Tuesday, 30 June 2009

Crucian Fills the Void

Looking back over the last few posts before my hiatus, what strikes me are my frequent and unabashed admissions of failure. By failure I mean, of course, my inability to put the targeted species on the bank. I was unable to poach pike on the lure, unable to bank barbel at Cotheridge - even under the most promising of conditions - and took an age to garner grayling. Well, here’s another one.

It has been a stated goal of mine for some time now to catch one of the carp which reside in a favourite pair of adjacent pools, close to the banks of Big River. I’ve been fishing the place since I was a boy and I’ve yet to do it. In fact, I’ve yet to see anyone do it. I’ve had a couple on – for a brief few seconds, but on both occasions I had been fishing for tench with relatively light gear and was broken almost immediately, trying to stop them from reaching the sanctuary of sunken trees. When I try for them with a beefier set up I get nothing; not a sniff. Night fishing is the next tactic.

They seem to me to be like the carp of old, almost uncatchable, as described in that seminal tome Confessions of a Carp Fisher by ‘BB’ (who never managed a twenty in his life, despite years spent in obsessively researched questing - not that he seemed to mind one jot, which shows how far expectations have shifted). How very different they are from the pellet-raised versions which abound in the numerous commercial fisheries hereabouts. These unfortunate creatures appear to have become so conditioned to repeated capture that they have come to regard it as an occupational hazard. In return for a steady diet of lager’n’curry flavoured boilies (or whatever) they accept the occasional indignity of capture as quid pro quo. They’re not a match in the fight either. I managed to land a near 15 pounder on a 2lb cast a couple of years ago, while fishing for crucians. It just swam around in circles for a while in the snag-free depths before coming easily to the net, which was barely big enough to hold it.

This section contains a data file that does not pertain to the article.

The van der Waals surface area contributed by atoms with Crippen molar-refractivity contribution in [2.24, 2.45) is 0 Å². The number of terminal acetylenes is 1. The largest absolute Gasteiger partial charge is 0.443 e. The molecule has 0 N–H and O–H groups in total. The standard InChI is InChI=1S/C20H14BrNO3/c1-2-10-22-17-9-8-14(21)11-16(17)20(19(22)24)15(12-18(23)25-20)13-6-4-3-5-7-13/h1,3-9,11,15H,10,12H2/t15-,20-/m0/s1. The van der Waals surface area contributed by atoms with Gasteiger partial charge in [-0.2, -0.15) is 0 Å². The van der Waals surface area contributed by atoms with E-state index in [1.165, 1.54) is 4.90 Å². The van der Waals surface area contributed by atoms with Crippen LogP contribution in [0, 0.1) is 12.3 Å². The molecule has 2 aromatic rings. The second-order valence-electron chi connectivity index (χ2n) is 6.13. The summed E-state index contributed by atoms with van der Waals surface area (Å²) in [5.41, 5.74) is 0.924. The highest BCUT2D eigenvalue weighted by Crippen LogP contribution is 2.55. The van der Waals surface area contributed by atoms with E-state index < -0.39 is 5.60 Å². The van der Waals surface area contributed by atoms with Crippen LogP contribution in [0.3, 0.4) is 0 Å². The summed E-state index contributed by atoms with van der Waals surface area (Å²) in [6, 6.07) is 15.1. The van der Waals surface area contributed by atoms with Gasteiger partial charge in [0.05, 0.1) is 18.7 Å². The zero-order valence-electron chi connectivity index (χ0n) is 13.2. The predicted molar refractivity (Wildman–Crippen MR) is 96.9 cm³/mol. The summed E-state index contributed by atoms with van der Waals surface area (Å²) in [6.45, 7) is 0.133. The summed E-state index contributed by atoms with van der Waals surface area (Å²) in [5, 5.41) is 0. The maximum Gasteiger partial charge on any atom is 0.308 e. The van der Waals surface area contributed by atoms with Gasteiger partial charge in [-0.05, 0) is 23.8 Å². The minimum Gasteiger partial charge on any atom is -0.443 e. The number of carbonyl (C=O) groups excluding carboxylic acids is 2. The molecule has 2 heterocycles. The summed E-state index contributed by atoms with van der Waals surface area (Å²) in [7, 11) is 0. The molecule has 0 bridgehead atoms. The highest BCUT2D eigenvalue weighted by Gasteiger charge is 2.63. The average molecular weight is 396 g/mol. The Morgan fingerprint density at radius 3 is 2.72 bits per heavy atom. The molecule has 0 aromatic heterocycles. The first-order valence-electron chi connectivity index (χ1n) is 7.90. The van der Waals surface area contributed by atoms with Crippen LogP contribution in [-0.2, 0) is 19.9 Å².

I don’t mind blank days too much though, as long as the surroundings are as tranquil, relaxing and beautiful as they are there. A panoply of flora and fauna abounds. Kingfishers fish, woodpeckers and cuckoos flit from tree to tree, and grass snakes wind their way lissomly across the surface of the water. There is plenty to distract one from the dearth of caught carp, including an albino mallard duckling (see photo).

Taking of crucians, a friend and I caught a couple of nice ones from our local park lake the other day, which was a surprise, to me at least. I was persuaded to try the place, against my better judgement it has to be said, by my friend who has recently re-caught the angling bug after a few years off. The lake is large, old and rather lovely, and, because my new found freedom from work allows it, we were able to go during the week and were almost the only anglers there. We had a nice day’s fishing, catching some lovely roach and the aforementioned crucians, one apiece. I might even go back.

1 comment:

JAA said...

Welcome back Retarius! On my local lake the carp fight like dervishes, and with only breadcrust, I've had to move up to 15lb line (and still lose them with hook pulls and knot breaks). No quitters here!

JAA (ex Waterlog)